Op-Ed: Le Monde remembers the Apple founder, as a corporate executive who was always more than a businessman. His gift was to see the ways that the latest technology could enter into ordinary lives.
PARIS - Flowers in the night, candles –a few tears, too… in front of electronic stores! Has the world we're living in become so consumer-oriented that only capitalist heroes manage to bring us to tears? No. Steve Jobs, who died Wednesday at the age of 56, was indeed much more than a brilliant CEO.
The Apple co-founder has changed the world. His work has transformed the lives of millions of people across the planet in a much more tangible way than many heads of state ever will.
His death has triggered a frenzy of reactions, from official and anonymous sources alike, that go beyond even the honors usually reserved for globetrotting rock stars. It even reached China, where an estimated 35 million mourning microblogging messages could be read by noon on Thursday on Sina Weibo, China's equivalent of Twitter.
The American entrepreneur's genius consisted in being able to manipulate technology in order to implant it in everyday life. While many post-war computer manufacturers had launched into a race for power, performance and technical prowess, the Silicon Valley man's sole ambition was to create simple and useful products.
Granted, the computer mouse was not invented by Apple; but the company was the first to come up with the idea of producing a personal computer -- the Macintosh -- with a mouse. That was back in 1984.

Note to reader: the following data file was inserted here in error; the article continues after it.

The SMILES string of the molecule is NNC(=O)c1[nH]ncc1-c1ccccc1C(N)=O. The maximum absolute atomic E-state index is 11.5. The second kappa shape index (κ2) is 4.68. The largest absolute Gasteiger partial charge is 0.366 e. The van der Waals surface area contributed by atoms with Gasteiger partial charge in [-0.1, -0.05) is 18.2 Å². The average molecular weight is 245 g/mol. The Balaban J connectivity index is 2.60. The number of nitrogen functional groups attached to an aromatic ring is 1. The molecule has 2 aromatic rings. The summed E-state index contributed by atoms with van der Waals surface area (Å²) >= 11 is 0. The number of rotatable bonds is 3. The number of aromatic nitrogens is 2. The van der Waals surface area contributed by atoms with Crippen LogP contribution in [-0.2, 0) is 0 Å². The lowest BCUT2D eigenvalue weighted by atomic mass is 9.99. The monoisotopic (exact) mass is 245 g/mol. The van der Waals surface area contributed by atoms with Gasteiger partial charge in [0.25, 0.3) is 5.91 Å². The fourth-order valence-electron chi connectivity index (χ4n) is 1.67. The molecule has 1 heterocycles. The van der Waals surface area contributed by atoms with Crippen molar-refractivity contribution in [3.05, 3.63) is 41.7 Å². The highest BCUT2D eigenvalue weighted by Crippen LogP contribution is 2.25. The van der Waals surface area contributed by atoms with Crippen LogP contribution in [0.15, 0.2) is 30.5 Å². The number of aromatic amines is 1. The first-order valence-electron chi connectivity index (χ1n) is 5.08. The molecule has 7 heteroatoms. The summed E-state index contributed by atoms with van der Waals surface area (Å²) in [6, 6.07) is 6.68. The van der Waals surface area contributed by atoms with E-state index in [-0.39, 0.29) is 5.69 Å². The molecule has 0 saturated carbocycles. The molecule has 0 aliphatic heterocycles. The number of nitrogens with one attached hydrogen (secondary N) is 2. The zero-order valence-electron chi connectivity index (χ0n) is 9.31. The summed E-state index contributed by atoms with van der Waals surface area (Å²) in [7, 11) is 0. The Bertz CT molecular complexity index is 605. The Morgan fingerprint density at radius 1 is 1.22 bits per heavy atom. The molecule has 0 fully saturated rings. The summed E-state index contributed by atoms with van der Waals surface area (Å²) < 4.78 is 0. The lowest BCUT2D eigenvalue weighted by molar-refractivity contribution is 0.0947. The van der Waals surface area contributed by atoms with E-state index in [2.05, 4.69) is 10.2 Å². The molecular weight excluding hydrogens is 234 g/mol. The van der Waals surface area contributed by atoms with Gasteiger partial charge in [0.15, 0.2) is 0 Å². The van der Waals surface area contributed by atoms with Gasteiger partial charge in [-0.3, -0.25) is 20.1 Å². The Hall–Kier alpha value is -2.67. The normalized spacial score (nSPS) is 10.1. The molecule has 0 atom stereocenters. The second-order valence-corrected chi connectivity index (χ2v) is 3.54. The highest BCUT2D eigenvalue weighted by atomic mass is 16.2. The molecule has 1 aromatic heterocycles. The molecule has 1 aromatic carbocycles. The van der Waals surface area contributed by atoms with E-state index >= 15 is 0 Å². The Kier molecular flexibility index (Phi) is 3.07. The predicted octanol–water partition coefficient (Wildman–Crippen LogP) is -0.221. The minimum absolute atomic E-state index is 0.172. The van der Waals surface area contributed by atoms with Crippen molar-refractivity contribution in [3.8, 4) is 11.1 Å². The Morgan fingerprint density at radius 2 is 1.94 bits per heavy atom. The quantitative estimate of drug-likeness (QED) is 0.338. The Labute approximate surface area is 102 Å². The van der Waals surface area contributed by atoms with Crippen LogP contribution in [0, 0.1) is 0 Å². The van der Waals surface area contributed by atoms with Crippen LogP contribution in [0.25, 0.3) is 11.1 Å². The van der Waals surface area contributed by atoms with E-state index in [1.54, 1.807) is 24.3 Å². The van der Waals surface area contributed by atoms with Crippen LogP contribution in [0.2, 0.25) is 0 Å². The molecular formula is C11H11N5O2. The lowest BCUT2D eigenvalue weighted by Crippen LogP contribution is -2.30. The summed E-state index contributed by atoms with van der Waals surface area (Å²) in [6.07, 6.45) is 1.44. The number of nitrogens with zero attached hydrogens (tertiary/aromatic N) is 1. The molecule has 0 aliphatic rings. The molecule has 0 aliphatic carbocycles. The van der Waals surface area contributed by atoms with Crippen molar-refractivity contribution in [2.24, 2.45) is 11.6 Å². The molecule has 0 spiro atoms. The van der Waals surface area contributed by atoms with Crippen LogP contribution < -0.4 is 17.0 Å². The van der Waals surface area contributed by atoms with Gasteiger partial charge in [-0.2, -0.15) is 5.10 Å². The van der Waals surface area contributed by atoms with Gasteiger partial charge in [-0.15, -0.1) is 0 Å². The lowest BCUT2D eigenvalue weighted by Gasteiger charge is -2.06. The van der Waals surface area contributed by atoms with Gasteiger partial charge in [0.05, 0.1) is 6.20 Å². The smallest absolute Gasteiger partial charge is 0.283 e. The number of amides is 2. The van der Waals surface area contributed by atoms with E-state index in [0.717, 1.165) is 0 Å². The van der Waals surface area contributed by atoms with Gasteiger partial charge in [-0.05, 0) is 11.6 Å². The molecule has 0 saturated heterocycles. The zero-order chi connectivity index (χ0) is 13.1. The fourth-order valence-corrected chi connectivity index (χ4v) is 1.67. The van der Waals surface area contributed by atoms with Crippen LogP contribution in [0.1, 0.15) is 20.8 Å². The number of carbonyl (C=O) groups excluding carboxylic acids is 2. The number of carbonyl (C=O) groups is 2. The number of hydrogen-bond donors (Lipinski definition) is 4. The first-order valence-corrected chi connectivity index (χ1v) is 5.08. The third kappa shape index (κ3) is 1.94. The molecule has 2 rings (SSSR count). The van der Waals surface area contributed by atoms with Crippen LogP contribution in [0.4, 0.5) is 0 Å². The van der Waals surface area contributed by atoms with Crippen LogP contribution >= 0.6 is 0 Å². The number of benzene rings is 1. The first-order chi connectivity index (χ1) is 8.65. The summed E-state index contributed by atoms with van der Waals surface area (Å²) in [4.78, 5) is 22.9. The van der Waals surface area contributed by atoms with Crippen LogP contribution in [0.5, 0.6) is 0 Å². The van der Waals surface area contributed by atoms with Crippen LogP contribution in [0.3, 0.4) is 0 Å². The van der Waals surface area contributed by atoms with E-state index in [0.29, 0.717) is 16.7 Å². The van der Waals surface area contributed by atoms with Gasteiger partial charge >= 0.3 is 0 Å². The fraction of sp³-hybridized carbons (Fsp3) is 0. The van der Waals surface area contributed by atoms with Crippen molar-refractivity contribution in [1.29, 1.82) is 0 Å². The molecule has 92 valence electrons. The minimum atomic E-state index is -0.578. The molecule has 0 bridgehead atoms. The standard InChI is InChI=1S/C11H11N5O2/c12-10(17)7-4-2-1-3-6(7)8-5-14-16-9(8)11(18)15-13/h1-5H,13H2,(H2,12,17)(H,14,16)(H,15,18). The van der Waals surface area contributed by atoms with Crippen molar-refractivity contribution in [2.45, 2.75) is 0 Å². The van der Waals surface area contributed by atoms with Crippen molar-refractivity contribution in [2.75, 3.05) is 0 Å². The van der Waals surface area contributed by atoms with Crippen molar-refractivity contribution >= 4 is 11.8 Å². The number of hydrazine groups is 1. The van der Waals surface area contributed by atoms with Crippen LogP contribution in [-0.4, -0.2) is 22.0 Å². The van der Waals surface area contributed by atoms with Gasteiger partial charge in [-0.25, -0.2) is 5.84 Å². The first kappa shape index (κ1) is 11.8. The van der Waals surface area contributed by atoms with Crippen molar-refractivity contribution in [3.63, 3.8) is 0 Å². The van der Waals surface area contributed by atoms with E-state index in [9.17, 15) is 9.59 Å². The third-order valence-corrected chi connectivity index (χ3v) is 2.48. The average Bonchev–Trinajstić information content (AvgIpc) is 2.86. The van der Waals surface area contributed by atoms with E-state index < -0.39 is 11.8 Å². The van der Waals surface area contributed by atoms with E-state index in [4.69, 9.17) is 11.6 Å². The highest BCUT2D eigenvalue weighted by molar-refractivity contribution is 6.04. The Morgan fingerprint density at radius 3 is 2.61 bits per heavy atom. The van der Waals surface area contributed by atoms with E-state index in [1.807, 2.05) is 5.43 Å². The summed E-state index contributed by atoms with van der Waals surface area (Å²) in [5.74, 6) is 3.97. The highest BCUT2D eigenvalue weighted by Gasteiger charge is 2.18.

A myth in the making
MP3 players were likewise not invented by Apple, nor were online music stores, but the 2001 launching of the iPod and the iTunes digital media store managed to capture generations of customers that record music companies thought were lost forever.
Mobile broadband, touch screens, online services – all had already existed for years, but the Californian brand is the one that succeeded in providing the average man with the whole package, with the introduction of the iPhone in 2007, the App Store in 2008 and the iPad in 2010.
Steve Jobs fashioned landmark products that have made industrial history, the way other great inventions have over the centuries. His success is all the more symbolic that it is coincides with the mythology of Silicon Valley. He was a 21-year-old college dropout when he created Apple in 1976, together with his friend, Steve Wozniak.
Every step of his original career contributed to make him one of the most outstanding chairman of all time, including his legendary comeback in 1997 to return as CEO of "his' company, 12 years after having been sacked by shareholders.
So even before he became a worldwide superstar, he was already a worldwide super-manager. He used everything globalization could offer him. The Taiwanese company Foxconn, the world's largest maker of electronic components, famous for manufacturing iPhone and iPad's components on Chinese territory, is a key to this success. Foxconn –and even Apple—employees know this for a fact. Jobs' occasionally unrealistic demands, it must be said, have sparked some fits of social unrest.
But ultimately, Steve Jobs will be remembered as one of our era's greatest inventors; and as such, we pause today to pay our respects before this most modern sort of global royalty.
Read the original story in French
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